More than 15,000 patients waiting four or more hours for A&E at Morecambe Bay trust

More than 15,000 people waited four hours or more in A&E at the University Hospitals of Morecambe Bay Trust last year, according to NHS England.

Wednesday, 26th September 2018, 11:37 am
Updated Wednesday, 26th September 2018, 3:52 pm
Royal Lancaster Infirmary.

The trust’s major A&E department is performing very badly against the NHS national standard for waiting times in A&E.

The NHS target is for 95 per cent of people visiting A&E to be discharged, transferred or admitted to a ward within four hours of arriving.

At the University Hospitals of Morecambe Bay Trust that figure was just 82 per cent.

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The 2017-18 report shows that the trust’s major A&E department saw the equivalent of 243 people a day last year.

Around 88,500 people went to A&E, up from 88,100 the previous year.

Of these, 15,690 waited for more than four hours, from arriving in A&E to being discharged, transferred or admitted to a ward.

Dr Chris Moulton, vice president of the Royal College of Emergency Medicine, said that the pressure on A&E has “spiralled out of control”.

“If you keep stretching an elastic band, eventually it will snap,” he said. “You don’t ask ‘why did the elastic band snap’ - it snapped because you stretched it.”

He said that A&E departments were struggling to cope with the demands of a growing and ageing population, particularly since a lack of social care beds keeps elderly patients waiting in A&E.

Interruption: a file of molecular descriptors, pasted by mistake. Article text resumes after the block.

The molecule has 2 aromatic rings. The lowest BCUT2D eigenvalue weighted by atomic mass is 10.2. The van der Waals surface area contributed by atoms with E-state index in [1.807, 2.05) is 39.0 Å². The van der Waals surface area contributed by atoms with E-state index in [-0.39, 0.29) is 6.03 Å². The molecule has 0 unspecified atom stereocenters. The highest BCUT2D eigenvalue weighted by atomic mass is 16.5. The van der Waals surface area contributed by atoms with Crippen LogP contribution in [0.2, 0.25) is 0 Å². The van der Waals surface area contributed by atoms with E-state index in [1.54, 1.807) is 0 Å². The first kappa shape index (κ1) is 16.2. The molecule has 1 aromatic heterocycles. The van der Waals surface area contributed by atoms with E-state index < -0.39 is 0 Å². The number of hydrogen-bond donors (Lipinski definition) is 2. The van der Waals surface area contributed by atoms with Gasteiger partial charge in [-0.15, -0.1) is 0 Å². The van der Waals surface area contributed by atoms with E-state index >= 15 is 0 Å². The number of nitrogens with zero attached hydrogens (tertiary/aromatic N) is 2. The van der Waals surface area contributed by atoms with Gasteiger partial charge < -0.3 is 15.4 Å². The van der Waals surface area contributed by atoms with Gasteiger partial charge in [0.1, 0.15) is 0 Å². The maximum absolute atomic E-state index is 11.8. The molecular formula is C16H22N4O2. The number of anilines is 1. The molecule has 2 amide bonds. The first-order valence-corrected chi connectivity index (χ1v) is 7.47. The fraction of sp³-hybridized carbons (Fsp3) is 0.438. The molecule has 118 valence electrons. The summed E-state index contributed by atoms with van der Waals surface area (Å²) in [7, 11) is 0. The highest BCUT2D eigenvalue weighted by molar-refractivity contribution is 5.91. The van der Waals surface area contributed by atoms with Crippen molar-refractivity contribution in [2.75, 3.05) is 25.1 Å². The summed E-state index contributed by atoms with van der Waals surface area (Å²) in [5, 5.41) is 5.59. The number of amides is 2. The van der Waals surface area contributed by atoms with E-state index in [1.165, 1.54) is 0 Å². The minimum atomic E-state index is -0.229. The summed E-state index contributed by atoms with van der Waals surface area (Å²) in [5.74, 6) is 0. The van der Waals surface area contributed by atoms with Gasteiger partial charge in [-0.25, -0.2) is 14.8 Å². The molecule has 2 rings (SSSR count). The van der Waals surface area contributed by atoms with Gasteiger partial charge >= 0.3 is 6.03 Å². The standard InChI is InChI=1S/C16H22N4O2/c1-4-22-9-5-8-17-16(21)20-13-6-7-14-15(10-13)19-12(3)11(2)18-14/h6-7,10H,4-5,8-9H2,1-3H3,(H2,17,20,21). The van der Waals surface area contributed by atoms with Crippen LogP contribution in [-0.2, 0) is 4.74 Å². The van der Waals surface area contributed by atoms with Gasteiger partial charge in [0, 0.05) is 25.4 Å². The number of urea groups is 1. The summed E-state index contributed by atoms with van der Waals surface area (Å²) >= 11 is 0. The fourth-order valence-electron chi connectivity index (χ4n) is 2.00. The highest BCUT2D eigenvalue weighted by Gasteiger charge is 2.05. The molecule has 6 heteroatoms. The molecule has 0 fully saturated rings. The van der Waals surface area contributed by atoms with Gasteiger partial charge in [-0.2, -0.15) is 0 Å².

He said that the more “badly stretched and understaffed” departments were, the more difficult it is to recruit junior doctors, creating a “vicious circle” of staff shortages.

Dr Moulton still supports the 95 per cent target, saying that it’s a “good pressure” on emergency departments to keep as few patients waiting as possible.

“Nobody wants to keep patients waiting,” he said. “That’s anathema to any emergency doctor.”

According to Dr Moulton, the solution is simple - more acute hospital beds, increased capacity in social care, and the staff and facilities to keep those beds open.

He said: “It’s not a magic formula. It’s a blindingly obvious solution.”

Independent health charity the King’s Fund said that A&E performance is a “barometer for the overall performance of the health and care system”.

Senior analyst Deborah Ward said: “A&E performance is influenced by activity and pressure in other services, affecting both the number of people going to A&E, and how quickly A&E can treat them.”

She said that the availability of social care services to support people at home, and how quickly wards are able to accept people who need to be admitted, were two key examples.

“Some of the pressure comes from within A&E departments,” she said. “Staff shortages are particularly concerning, and many have a lack of physical space. Some departments see twice as many patients as they were built for.”

“However, it isn’t relentlessly bad news,” she added. “A&E waiting times, whilst longer than we would like, are about average when compared to similar countries, and patient satisfaction is holding up.

“In July 2018, 87% of people said they would recommend the care they received in A&E to their friends and family.”